At a dinner conversation hosted by the Urban Institute and its board of trustees recently, we heard from leaders of vital institutions in news and technology: Marty Baron, executive editor of The Washington Post, and Anne Kornblut, a Pulitzer Prize–winning journalist who recently departed the Post for a new role in strategic communications at Facebook. Guided by questions from Urban Institute trustee and Burson-Marsteller CEO Don Baer, they addressed the increasingly elusive nature of “truth” in a polarized political environment and fast-evolving media ecosystem.
Because Urban’s mission is to bring evidence to bear on important debates and decisions, Urban’s board took up this topic to help make sense of a modern environment in which there is too little trust and the truth is not mutually determined. As Marty pointedly asked the audience, what is the future of civil society when we can’t agree on basic facts, and when each of us has his or her version of the truth?
Facebook and the Washington Post represent institutions born of different eras and serving missions, but together, they deliver information to the public. Marty explained how the Post is enjoying unprecedented success, having realized that a successful, modern media institution does more than make news available online. It offers new methods of engagement, demonstrates transparency and accountability, and benefits from the increasingly important role that social media platforms play in bringing its products to larger audiences.
And although Anne emphasized that Facebook staffers would never consider themselves journalists, the company recognizes its responsibility as a global force that does more than connect people to information—it can drive social change, for better or worse. The company is taking that responsibility seriously, and it is taking steps to ensure the integrity of the content that gets shared on its platform, like training users how to spot fake news.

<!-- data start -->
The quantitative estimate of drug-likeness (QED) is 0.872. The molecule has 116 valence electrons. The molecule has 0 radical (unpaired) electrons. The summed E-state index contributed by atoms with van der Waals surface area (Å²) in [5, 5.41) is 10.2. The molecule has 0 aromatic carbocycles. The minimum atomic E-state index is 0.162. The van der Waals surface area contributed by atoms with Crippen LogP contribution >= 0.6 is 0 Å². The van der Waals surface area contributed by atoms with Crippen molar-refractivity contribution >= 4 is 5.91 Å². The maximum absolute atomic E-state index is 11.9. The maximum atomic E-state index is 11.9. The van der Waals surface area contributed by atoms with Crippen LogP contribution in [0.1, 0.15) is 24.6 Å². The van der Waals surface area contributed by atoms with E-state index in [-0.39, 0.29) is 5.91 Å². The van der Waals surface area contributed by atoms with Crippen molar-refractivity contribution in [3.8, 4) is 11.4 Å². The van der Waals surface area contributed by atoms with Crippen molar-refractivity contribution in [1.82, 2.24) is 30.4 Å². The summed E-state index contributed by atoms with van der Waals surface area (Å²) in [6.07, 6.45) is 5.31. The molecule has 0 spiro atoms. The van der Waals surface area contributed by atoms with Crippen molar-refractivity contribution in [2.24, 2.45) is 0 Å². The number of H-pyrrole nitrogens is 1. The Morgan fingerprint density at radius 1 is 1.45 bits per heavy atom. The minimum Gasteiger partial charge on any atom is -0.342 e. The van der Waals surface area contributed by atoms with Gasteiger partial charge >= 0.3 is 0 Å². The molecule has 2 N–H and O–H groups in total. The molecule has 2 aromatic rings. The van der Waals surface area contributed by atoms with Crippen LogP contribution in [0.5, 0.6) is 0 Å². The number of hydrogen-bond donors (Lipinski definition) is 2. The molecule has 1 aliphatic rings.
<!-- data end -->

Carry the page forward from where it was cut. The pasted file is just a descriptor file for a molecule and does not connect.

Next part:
Don reminded us that the stakes for all institutions that offer expertise—the Urban Institute included—are high. A recent Gallup poll found declining public trust in many of society’s bedrocks, including Congress, the media, and schools and churches. This decline occurs as polarization increases and “alternative facts” become commonplace. The loss of local journalism has accelerated this trend. Marty pointed out that while national outlets are thriving, regional papers are struggling, and most can only afford to assign one reporter to cover all the legislative activity in the state capital. Furthermore, half the states do not have a reporter in Washington, DC, covering their congressional delegation.
In the face of these challenges, how can we ensure that evidence and truth guide debate?
Overlooked communities are places to start. Marty acknowledged that before the election, the Post had not captured the story of the America that lies beyond Washington. His observation speaks to a larger task for institutions like the Post, Facebook, and Urban: to listen to and investigate what matters to different communities.
Important decisions will be made at the local level, national policy will affect different places and people differently, and local media will struggle to cover all the new developments. Urban can help regional journalists and their audiences get the story faster by providing localized information and analysis on issues that matter to them, whether that means analyzing the implications of federal health care policies on their state’s population or how segregation affects economic and social conditions in a metropolitan region. We must continue to forecast and interpret potentially transformational policy shifts as they play out on the ground.
But it is not enough to conduct the research and share what we learn. We must also capture the diverse experiences of the people we study, sometimes in their own words. Some may argue that a research institution should not deal in anecdote. But sometimes, the most powerful way to communicate insights from rigorous research is to capture the story of people who represent a larger phenomenon and give a face to the data.
To rebuild public trust in vital institutions, those institutions must do more on the state, regional, local, and even personal level. This is where Urban will work to provide insight and drive solutions.